Despite record-er stock prices, weather excuses for current economic weakness, and The Fed promising that growth is here and everything will be awesome, it appears the message has not reached the US Consumer. Gallup's U.S. Economic Confidence Index plunged 9 points last week (the largest week-to-week drop since last July) to its lowest weekly score since December. The main driver was a collapse of hope as 'outlook' fell to November lows.
Americans' Ratings of Current Conditions, Economic Outlook Both Down
Gallup's Economic Confidence Index is the average of two components: Americans' ratings of current economic conditions and their views of whether the economy is improving or getting worse. The theoretical maximum of the index is +100, if all Americans say the economy is "excellent" or "good" and "getting better." The theoretical minimum is -100, if all Americans say the economy is "poor" and "getting worse."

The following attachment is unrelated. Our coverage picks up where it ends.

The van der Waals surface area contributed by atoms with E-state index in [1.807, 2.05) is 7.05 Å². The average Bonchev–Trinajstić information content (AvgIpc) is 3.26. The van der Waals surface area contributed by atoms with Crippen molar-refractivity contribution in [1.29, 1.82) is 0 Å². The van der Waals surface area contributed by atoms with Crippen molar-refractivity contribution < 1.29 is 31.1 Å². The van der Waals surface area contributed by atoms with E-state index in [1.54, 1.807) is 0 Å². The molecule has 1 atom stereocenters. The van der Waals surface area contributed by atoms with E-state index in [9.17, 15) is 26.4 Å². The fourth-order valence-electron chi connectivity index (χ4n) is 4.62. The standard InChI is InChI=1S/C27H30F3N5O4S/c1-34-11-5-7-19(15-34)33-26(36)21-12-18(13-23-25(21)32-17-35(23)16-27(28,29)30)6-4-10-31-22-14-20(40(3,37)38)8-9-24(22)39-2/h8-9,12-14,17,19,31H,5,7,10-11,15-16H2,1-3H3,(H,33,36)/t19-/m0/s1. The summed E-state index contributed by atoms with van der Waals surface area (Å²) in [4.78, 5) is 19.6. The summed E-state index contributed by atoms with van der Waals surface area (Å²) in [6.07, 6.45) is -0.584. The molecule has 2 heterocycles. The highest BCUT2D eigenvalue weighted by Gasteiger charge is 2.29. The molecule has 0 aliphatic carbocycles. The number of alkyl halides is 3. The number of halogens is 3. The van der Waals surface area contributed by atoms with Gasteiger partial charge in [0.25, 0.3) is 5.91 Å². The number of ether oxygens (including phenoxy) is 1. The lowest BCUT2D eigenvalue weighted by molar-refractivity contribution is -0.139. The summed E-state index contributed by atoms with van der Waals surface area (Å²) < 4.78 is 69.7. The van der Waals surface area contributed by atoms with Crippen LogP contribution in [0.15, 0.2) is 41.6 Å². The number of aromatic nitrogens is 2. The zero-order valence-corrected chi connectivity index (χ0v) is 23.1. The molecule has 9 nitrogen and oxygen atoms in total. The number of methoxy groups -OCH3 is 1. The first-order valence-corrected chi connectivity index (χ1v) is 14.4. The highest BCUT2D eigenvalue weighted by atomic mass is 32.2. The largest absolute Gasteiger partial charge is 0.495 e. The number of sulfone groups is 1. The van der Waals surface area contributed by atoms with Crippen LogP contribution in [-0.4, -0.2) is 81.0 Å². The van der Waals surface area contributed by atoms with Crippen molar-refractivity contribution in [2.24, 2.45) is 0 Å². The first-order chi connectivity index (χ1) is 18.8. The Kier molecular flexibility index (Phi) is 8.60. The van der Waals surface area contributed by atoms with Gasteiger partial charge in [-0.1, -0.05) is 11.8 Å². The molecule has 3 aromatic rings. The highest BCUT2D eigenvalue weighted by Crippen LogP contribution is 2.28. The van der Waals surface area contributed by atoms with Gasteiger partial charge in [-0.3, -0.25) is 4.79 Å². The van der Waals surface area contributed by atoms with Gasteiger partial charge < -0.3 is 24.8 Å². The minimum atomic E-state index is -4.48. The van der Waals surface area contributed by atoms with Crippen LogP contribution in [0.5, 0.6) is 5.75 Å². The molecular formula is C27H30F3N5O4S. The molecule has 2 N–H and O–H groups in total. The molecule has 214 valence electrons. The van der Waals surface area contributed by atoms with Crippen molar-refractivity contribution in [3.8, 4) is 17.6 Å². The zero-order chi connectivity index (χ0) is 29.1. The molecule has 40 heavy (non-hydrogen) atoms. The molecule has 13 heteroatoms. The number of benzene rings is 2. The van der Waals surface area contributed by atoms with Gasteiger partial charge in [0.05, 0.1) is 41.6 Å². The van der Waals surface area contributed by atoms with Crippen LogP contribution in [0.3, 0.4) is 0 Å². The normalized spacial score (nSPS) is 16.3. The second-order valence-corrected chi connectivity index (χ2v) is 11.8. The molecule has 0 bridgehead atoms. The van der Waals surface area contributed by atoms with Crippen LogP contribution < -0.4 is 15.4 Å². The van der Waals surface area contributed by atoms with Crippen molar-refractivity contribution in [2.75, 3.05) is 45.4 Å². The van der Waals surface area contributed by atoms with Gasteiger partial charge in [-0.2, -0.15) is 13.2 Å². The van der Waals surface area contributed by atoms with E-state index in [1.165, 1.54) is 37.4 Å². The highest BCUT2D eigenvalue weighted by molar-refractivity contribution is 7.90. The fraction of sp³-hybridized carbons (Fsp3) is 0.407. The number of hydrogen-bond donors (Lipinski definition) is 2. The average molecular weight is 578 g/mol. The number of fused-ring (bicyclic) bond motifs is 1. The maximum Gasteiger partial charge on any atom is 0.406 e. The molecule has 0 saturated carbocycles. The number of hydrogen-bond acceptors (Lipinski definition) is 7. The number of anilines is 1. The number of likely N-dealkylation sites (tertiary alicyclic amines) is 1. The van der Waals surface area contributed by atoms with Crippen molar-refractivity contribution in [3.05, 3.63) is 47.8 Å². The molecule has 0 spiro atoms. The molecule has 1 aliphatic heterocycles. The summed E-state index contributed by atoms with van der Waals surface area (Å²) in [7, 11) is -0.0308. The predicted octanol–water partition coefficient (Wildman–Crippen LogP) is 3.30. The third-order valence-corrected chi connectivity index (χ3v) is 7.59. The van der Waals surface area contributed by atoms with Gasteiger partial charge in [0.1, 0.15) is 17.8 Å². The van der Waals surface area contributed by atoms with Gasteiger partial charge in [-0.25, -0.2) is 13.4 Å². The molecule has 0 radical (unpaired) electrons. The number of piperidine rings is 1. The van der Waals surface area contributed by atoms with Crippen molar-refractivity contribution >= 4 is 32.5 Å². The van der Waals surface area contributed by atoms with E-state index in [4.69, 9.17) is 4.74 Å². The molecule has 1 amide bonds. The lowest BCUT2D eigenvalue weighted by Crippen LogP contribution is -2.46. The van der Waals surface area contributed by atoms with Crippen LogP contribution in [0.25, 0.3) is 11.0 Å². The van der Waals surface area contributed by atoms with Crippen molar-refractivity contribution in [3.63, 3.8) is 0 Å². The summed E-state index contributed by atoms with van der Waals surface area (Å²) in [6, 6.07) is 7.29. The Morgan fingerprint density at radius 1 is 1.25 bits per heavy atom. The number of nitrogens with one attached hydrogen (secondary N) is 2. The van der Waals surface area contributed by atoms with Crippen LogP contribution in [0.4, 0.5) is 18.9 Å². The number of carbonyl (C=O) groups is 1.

For the week ending May 3, 24% of Americans said the economy is excellent or good while 29% said it is poor, resulting in a current conditions score of -5 -- down four points from the previous week and the lowest current conditions score since December. The economic outlook score saw a sharper drop of eight points, to -12 -- its lowest reading since November. The latest outlook score is the result of 42% of Americans saying the economy is getting better, and 54% saying it is getting worse.
The recent dip in Americans' economic confidence -- which is being dragged down largely by the lower economic outlook component -- is likely the culmination of a variety of economic factors.
Though stocks rebounded by last Friday, the previous week had been fraught with market losses in the Dow Jones industrial average and Standard & Poor's 500 market indexes. Meanwhile, the prices Americans were paying for gas increased in the latter half of April, with the U.S. Energy Information Administration reporting an increase of 17 cents per gallon over two weeks. Gallup has found that Americans' confidence in the economy is related to how much they pay at the pump. Additionally, the recent report that the nation's GDP grew a lackluster 0.2% in the first quarter -- a disappointing figure compared with previous quarterly growth -- may have dampened consumers' economic hopes.